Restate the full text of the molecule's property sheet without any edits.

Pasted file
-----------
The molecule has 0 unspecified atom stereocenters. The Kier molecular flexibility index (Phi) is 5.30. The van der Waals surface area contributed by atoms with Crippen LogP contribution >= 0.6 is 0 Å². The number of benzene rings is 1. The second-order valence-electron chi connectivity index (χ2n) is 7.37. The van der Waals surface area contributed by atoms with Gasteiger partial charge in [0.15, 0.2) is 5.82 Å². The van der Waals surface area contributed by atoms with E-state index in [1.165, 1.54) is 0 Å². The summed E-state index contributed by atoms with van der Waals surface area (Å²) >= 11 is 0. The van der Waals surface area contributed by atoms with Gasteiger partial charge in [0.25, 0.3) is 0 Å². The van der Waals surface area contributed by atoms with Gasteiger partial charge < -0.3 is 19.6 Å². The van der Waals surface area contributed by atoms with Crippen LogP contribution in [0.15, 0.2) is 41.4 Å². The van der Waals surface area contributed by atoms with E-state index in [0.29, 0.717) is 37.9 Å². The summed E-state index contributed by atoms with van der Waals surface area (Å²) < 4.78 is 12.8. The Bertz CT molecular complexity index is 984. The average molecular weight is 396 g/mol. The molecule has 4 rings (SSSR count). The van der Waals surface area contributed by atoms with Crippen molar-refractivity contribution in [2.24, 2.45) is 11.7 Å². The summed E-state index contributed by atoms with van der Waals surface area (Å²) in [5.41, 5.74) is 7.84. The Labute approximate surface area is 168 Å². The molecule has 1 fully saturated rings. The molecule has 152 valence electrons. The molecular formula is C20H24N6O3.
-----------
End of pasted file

The molecule has 0 unspecified atom stereocenters. The Kier molecular flexibility index (Phi) is 5.30. The van der Waals surface area contributed by atoms with Crippen LogP contribution >= 0.6 is 0 Å². The number of benzene rings is 1. The second-order valence-electron chi connectivity index (χ2n) is 7.37. The van der Waals surface area contributed by atoms with Gasteiger partial charge in [0.15, 0.2) is 5.82 Å². The van der Waals surface area contributed by atoms with E-state index in [1.165, 1.54) is 0 Å². The summed E-state index contributed by atoms with van der Waals surface area (Å²) >= 11 is 0. The van der Waals surface area contributed by atoms with Gasteiger partial charge in [0.25, 0.3) is 0 Å². The van der Waals surface area contributed by atoms with Gasteiger partial charge < -0.3 is 19.6 Å². The van der Waals surface area contributed by atoms with Crippen LogP contribution in [0.15, 0.2) is 41.4 Å². The van der Waals surface area contributed by atoms with E-state index in [0.29, 0.717) is 37.9 Å². The summed E-state index contributed by atoms with van der Waals surface area (Å²) < 4.78 is 12.8. The Bertz CT molecular complexity index is 984. The average molecular weight is 396 g/mol. The molecule has 4 rings (SSSR count). The van der Waals surface area contributed by atoms with Crippen molar-refractivity contribution in [2.24, 2.45) is 11.7 Å². The summed E-state index contributed by atoms with van der Waals surface area (Å²) in [5.41, 5.74) is 7.84. The Labute approximate surface area is 168 Å². The molecule has 1 fully saturated rings. The molecule has 152 valence electrons. The molecular formula is C20H24N6O3.